(Read Part 1 first by clicking here.)
By the time I got to high school I was burned out of trying so hard with no measurable results, so I backed off and settled into the role of generally good teenager. This was influenced less by my spiritual convictions than by the fact that I wasn't brave enough to really rebel.
When I went to college, through different people and groups, and most notably the church I joined, I began to view my faith from a different perspective. Basically, instead of obsessing over whether I was really a Christian, I chose to believe that I was and to try to live as though I were one. I once heard Pastor Tim Keller say something that's stuck with me (he was speaking to agnostics concerned with proving the existence of God): Reasoning can get you to probability, but personal commitment will get you to certainty.
So to summarize, whereas many people, especially those who didn't grow up in the church, struggle with concepts like the virgin birth and Christ's resurrection and the reality of heaven and hell, those are things I've never questioned.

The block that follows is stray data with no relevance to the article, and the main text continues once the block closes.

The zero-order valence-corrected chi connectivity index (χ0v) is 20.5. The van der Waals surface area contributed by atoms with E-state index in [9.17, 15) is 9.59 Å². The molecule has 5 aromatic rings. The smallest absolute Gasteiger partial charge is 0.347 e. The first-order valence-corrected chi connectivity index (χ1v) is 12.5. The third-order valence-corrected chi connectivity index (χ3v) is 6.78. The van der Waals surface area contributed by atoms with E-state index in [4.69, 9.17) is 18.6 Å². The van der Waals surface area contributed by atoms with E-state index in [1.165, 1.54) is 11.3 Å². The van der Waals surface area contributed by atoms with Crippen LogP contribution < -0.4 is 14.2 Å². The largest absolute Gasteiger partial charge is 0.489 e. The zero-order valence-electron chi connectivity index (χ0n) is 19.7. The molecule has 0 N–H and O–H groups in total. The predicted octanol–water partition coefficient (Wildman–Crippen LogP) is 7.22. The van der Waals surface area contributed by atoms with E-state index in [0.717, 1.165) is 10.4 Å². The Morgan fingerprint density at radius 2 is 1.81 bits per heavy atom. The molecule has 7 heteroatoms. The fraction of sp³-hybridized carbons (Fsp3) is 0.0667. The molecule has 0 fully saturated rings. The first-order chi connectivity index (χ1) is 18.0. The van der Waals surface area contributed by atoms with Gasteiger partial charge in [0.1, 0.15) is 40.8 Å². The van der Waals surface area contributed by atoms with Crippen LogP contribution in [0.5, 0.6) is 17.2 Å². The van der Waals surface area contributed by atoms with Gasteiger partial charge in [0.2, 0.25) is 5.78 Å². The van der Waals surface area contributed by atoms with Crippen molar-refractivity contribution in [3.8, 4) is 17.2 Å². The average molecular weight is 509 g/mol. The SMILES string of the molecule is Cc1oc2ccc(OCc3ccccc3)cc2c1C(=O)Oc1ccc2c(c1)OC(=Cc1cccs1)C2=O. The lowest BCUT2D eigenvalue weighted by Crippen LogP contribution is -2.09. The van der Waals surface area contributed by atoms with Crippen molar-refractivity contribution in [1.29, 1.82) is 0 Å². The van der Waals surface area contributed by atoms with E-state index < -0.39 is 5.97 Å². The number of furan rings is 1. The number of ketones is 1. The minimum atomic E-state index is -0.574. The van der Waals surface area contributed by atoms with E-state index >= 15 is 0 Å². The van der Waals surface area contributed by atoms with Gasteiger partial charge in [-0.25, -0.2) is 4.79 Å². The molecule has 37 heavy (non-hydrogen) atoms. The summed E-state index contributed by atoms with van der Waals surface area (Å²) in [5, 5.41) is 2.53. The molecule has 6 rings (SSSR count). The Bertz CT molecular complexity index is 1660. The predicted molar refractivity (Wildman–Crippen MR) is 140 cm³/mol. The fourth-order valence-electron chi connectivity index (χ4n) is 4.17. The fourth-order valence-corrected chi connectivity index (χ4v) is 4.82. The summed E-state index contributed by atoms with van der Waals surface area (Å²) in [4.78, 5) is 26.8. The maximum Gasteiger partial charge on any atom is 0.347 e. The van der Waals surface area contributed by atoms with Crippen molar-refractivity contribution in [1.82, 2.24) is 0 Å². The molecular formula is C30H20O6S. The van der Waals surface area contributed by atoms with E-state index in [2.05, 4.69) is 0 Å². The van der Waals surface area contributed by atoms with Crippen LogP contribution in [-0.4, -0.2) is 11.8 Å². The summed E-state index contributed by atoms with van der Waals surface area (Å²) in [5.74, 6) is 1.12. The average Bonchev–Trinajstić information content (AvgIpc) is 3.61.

For me, the struggle has been to accept that my personal faith is genuine and that it's a gift from God, not something I can conjure with a mysterious combination of well-intended actions and carefully constructed prayers and attempts to be earnest.
The biggest thing that has helped me with that is trying (and often still failing) to choose to act in ways that demonstrate faith -- praying, reading the Bible, actively loving people, etc. -- even when I feel faithless. Experience has shown that, for me at least, feelings often follow actions. My constant challenge is to live like my faith is real, meaning it should inform and influence every aspect of my life. Of course, anyone who knows me can tell you how often I fall short of that.
That leaves out a lot of ups and downs and randomness of my journey to where I am now, but this is supposed to be a blog, not a book. If anyone has specific questions, ask away and I'll be happy to respond in comments or via email or in person.